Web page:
"UNDP led three massive awareness raising and advocacy campaigns to reach out to the public at large and to the vulnerable groups. For instance, these campaigns are now considered as an example of SDGs raising awareness around the globe:  UN70Express for SDGs, Bike4SDGs and Inclusive Belarus"[31]

Belgium Institutional arrangements

Regional governments take part into the SDGs national framework. The Belgium Sustainable Development Insitituional body has been redesigned for committing the new Agenda and Ministries from the different regions and communities are represented in the Inter-Departmental Commission for Sustainable Development (ICSD) .[32]

An specific SDGs website platform has been launched by the national government. It includes an interactive mapping which shows the  actives SDGs initiative along the country.

The newly establishedInterfederal Statistical Agency brings together federal and subnational statistical departments, it also has set up a specific working group to that end. Its review of the official list of SDG indicators found that roughly half of them are currently available for Belgium. 

Related localizing actions

Conretelly, in Flanders, the Flemish Government has created an specific Sustainable Development team: Minister- President coordinates, other ministers implement in their respective area and a Cross-cutting sustainable development working group has been created. The Flanders vision 2050 said that "attaining global goals is a prerequisite to reach the 2050 goals". To achieve that, The Region is working with an umbrella of organizations composed by Companies, civilians and communities: multi-actor governance and raising awareness Raising awareness: During 2016 Flemish region organized workshops and roundtable among Flemish municipalities CIFAL Flanders, which is part of UNITAR’s network of International Training Centers is promoting many workshops and seminars about SDGs. City of Antwerp and Flemish government are principle donors. For SDG Keynote Design, Construct & Use, Brussels and SDG Workshop Beweging.net both celebrated in October, 12. 2017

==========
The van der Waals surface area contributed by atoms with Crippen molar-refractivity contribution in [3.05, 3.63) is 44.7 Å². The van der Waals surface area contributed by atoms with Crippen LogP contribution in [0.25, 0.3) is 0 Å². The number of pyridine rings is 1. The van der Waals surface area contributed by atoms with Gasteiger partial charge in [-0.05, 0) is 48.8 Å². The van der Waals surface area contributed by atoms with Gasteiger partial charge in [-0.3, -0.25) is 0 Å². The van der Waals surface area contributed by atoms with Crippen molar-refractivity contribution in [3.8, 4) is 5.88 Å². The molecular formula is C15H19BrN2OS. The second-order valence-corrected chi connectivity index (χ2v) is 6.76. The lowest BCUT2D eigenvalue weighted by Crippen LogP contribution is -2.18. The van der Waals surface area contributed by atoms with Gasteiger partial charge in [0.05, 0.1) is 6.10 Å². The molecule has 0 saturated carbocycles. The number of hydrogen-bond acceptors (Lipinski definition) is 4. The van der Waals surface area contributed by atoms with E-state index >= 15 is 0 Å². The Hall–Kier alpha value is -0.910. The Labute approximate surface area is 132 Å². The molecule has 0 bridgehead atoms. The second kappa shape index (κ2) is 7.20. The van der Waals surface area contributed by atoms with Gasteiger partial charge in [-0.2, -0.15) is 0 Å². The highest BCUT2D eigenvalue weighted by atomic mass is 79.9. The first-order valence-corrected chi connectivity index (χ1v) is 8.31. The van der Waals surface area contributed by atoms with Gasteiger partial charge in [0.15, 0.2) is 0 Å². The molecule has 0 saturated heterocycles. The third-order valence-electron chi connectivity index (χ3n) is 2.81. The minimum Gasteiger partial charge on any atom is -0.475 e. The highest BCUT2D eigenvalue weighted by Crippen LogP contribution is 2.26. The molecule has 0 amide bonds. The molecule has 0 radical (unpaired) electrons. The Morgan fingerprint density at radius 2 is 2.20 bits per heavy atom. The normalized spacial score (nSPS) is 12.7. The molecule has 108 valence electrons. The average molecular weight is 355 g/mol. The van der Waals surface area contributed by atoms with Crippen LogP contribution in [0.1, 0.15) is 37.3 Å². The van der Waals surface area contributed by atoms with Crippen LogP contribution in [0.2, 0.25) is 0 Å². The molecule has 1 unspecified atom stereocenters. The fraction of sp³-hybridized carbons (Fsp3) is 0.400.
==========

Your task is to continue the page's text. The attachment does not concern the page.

The Association of Flemish Cities and Municipalities in collaboration with the Regional Government is supporting 20 municipalities for pilot tests on the integration of the SDGs into their local financial and strategic plans. Several Belgian municipalities such as Bornem, Gent, Ternat and Heist-op-den-berg are leading the way.

In Wallonia, the regional government is raising awareness on the SDGs through its regional website and on April 2017, The first SDGs implementation Report of Wallonia was launched.[33] The Minister in charge of sustainable development is working in collaboration with other ministers on the implementation of 2030 Agenda and is responsible for monitoring this process.

In Brussel, thee Minister for Environment and Energy who, historically and in the absence of a regional coordinating body for sustainable development, follows the implementation of the 2030 Agenda and represents the region in the IMCSD (Interministerial Conference for Sustainable Development.

As an example of multistakeholders partnership in localizing the SDGs, Belgium SDG Charter [34] have been signed by Belgian companies, NGOs and public sector (72 municipalities already signed it) to promote and to fulfill the Sustainable Development Goals together. Belgium Sustainability Networks initiative created thanks nonprofit organizations and private sector presented on January 2017 a New Year’s resolution for 2017: Enable, Encourage, Exemplify & Engage. based on the 5p of the SDGs. (people, planet, partnership, prosperity and peace).

Referring to a public-private engagement; The VBO (Federation of Belgian Enterprises) published in REFLECT Magazine a insight into the UN goals, thus enabling companies to also integrate and implement them themselves.


Insternational arrangements

The Government of Benin has created a monitoring group where subnational government have representation. It is composed by,

- An  Orientation Committee:Two members of the National Association of municipalities (ANCB) integrate it, together with other stakeholder’s voices like youth parliament, youth federation, disabled person association.

-  A  Pilot Technical Committee.

The Ministry of Development has developed a roadmap of localizing the SDGs in Benin. ‘Mise en oeuvre des ODD au nivel local au Benin[35]’  where it´s said that, "LRGs are revising the current third generation of local plans in order to make the SDGs a condition to access national funding for municipalities (the Fonds d’appui au développement des Communes".[36]


Institutional arrangements

The National government has highlighted the role of subnational actors, identifying the main goal of the country as “to maximize Gross National Happiness (GNH), and the objective is to achieve a “Just, Harmonious and Sustainable Society through enhanced Decentralization”.UNDP is helping the country to integrate the 2030 Agenda into Planning and bufgeting Processes.[37]

Bosnia and Herzegovina

Institutional arrangements